The Formula For Change

Welcome to Format Free Fridays at, the one day a week when I break the format of answering your questions and I dispense that which we rarely welcome in life:  Unsolicited Advice.

I’ve spent my entire life studying the concept of change in one way or another.  Even as a kid, I was fascinated by the acquisition of certain traits that appeared to be hereditary but that I suspected could be acquired with the right skills:  Beauty, confidence, the *it* factor…   The concept of popularity kept me awake at night for most of 7th grade.  I wondered why some kids seemed to have an entourage at all times and others seemed to lose friends every two months.

As I matured, not surprisingly, my interest in what I wanted to change continued to uh, change.  I was never much of a student in high school so when I got to college, one of the first things I changed was how I spent my time, which now needed to include a ton of time for studying.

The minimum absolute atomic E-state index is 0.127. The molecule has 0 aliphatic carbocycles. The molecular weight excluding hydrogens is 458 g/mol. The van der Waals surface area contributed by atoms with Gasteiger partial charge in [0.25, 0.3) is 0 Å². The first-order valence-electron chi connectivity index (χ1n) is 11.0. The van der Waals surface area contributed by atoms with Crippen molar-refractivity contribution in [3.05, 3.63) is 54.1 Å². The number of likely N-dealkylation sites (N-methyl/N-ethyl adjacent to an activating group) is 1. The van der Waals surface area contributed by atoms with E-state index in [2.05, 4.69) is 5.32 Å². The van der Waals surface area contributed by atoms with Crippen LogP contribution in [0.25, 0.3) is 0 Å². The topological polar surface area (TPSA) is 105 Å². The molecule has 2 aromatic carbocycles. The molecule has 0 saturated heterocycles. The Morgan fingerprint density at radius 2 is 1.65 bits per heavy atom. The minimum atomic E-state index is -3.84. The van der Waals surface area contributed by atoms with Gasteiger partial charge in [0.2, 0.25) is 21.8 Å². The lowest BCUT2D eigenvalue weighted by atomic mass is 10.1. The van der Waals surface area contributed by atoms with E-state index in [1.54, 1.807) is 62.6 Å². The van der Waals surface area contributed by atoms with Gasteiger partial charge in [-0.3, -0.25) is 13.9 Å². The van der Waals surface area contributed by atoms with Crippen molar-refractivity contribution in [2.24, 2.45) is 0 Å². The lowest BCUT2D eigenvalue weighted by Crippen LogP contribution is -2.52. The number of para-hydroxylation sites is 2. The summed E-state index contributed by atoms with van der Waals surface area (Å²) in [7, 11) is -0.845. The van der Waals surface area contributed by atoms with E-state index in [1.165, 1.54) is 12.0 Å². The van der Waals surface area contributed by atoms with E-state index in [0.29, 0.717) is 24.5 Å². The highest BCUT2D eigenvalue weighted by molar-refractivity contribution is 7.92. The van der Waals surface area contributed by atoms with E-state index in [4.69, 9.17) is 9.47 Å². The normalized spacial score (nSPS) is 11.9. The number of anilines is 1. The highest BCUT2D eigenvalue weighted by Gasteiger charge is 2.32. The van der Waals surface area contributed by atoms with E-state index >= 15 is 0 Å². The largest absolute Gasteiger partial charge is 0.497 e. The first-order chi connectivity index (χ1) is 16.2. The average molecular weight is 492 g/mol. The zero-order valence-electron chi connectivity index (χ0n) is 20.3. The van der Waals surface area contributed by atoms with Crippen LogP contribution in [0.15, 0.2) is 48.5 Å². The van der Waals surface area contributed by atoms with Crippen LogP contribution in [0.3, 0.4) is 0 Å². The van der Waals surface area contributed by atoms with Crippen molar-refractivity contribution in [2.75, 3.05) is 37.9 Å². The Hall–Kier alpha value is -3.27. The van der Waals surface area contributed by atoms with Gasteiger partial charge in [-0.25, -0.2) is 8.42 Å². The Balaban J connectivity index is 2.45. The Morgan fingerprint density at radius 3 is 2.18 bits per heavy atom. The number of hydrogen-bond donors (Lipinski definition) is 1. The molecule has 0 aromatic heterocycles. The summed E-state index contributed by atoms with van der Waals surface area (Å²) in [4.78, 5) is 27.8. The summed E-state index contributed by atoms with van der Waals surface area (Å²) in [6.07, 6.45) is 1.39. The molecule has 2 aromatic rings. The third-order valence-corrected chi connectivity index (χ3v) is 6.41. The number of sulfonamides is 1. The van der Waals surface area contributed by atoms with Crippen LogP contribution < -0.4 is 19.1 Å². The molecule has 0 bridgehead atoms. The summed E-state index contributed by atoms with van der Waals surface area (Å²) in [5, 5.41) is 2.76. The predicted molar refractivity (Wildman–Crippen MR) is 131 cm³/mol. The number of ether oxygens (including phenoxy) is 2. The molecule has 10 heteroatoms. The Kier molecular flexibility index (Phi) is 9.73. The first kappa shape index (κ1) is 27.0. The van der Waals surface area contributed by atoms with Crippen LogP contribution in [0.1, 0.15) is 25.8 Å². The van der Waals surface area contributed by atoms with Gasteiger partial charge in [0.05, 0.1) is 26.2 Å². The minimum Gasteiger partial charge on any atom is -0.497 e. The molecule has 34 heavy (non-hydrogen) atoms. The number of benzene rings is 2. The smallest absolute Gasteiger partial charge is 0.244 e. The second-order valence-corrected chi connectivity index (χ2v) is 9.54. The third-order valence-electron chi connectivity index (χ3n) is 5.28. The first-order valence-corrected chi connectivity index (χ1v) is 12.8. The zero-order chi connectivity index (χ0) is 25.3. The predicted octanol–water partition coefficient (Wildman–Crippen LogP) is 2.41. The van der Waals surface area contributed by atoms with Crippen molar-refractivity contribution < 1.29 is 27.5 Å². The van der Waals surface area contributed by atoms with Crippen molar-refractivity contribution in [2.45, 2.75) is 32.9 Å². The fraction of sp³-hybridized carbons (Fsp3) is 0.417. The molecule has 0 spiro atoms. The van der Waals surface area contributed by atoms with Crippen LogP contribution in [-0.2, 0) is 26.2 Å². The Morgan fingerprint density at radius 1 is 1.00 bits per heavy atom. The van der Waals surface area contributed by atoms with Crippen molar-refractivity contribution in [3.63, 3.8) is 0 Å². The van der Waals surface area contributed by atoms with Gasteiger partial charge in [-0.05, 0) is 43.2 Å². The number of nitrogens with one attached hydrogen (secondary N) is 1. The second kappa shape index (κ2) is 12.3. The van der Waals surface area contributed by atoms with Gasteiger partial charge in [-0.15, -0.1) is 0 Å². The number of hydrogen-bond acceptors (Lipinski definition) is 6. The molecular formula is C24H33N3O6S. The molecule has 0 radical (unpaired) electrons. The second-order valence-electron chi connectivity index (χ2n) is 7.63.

After graduate school I became fairly obsessed with my career and with establishing myself as a professional.  The transition from living the relatively carefree lifestyle of a grad student to having a mortgage and a ‘grownup job’ involved tremendous change.  Again, I found myself looking around and noticing how some 20-somethings seemed to naturally have it figured out while others couldn’t even make it to work on time.

In the last 5 years, I began focusing on the science behind change.  I was convinced, though I’d never seen any proof, that the process of change had to have common denominators, regardless of what type of change one was trying to create.  I won’t bore you with the details of how far and wide I searched for an answer, but eventually I did come up with something, and here it is:


No matter what we’re trying to change, there’s someone out in the world who possesses the attributes of the change that we desire.  Find that person, but not just anyone who walks the walk. Find the absolute best at whatever it is you desire to have.  Then study that person.  Watch everything she or he does.  Then do it.

It seemed like a very arduous process for such a simple conclusion.  The irony is that I’d actually figured this out in 7th grade, as I was flipping through the yearbook during a sleepless night, trying to determine who the most popular girl in middle school was.